The reason for the lockout is that the owners and players cannot agree upon dividing up the $9 billion in annual revenue the NFL generates. Under the 2006 Collective Bargaining Agreement, the players receive close to sixty percent of the $9 billion and, now, the owners feel like they have conceded too much to the players. In addition to the dividing of revenue amongst the players and owners, the owners want to institute two more games into the regular season schedule without any additional player compensation. The players want more money if the league is going to increase the amount of games on the schedule by 12.5 percent and they feel that the addition of two more games is contradictory to what the league is preaching on player safety.
Even though the decertification of the players’ union appears to be working towards an end to the trouble the players are enduring, it is not completely flawless and the players could be at risk. The Collective Bargaining Agreement has expired and the decertification of the union dismisses all benefits the players receive from the agreement. The players no long have medical benefits, pensions, or insurance benefits. The decertification of the union also allows owners to free reign over many rules that would otherwise be blocked if the players were in a union. Gabriel Feldman explains, “Other benefits of the union, such as control over agent certification and group licensing rights, could also come under attack. Additionally, if the union no longer exists, the owners will be free to implement any rules they want (including, for example, removing the minimum player salary and the salary floor)” (Feldman). Essentially, if the owners desired, they could end up controlling player salaries and have the ability to implement rules without having to agree on it with the players which is what the NFL was ultimately attempting to do in supporting American Needle when they petitioned for a writ of certiorari from the Supreme Court. The owners could reap some of the very same benefits of being a single entity due to the decertification of the NFL Players’ Association.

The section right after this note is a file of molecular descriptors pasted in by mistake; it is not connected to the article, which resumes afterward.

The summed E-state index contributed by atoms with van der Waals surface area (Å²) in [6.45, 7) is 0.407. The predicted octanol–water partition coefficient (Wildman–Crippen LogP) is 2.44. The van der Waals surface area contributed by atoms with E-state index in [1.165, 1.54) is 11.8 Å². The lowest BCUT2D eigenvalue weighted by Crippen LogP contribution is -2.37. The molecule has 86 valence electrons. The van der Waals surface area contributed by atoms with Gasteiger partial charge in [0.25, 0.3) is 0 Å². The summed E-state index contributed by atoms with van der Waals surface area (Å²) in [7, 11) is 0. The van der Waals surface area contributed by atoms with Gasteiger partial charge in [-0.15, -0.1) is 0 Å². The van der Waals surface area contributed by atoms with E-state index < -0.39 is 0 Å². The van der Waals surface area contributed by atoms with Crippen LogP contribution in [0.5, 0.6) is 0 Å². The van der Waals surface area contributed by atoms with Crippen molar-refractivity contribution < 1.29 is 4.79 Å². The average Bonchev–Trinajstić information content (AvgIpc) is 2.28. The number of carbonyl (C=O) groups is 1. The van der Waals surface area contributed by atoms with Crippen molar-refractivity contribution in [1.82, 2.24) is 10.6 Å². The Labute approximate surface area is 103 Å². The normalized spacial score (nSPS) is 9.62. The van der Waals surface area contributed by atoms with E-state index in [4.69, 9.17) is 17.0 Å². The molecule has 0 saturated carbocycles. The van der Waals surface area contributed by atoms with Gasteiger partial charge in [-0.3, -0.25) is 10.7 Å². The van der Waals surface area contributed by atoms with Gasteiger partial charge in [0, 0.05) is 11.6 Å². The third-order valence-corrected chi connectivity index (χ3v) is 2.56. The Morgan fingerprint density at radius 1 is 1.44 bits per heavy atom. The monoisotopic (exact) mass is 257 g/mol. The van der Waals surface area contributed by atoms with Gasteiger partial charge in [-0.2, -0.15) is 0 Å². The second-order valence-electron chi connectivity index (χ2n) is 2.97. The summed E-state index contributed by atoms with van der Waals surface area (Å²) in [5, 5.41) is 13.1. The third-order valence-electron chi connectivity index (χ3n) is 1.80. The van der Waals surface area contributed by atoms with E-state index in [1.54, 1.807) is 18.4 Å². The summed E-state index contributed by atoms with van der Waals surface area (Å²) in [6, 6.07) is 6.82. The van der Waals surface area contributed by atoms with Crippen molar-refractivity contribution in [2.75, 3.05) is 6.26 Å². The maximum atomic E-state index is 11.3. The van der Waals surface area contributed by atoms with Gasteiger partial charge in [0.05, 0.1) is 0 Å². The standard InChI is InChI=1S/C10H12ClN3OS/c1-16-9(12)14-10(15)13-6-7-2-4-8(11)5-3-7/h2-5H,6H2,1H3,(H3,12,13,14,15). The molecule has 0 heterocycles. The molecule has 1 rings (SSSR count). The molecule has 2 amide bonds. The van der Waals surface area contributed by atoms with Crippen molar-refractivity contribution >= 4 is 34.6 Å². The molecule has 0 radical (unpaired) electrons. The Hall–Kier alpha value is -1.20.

1. Feldman, Gabriel. "NFL Lockout: The Legal Issues Behind the NFL-CBA Negotiations."Huffington Post. 9 Feb. 2011. http://www.huffingtonpost.com/gabriel-a-feldman/the-legal-issues-behind-t_b_820579.html
2. Press, Associated. "New Judge Is Ready to Tackle NFL Lockout Issue." Titans.com. 3 Apr. 2011. http://prod.www.titans.clubs.nfl.com/news/article-1/New-Judge-is-Ready-to-Tackle-NFL-Lockout-Issue/f15d4d12-44eb-4a08-b15f-96f63b2bdfa4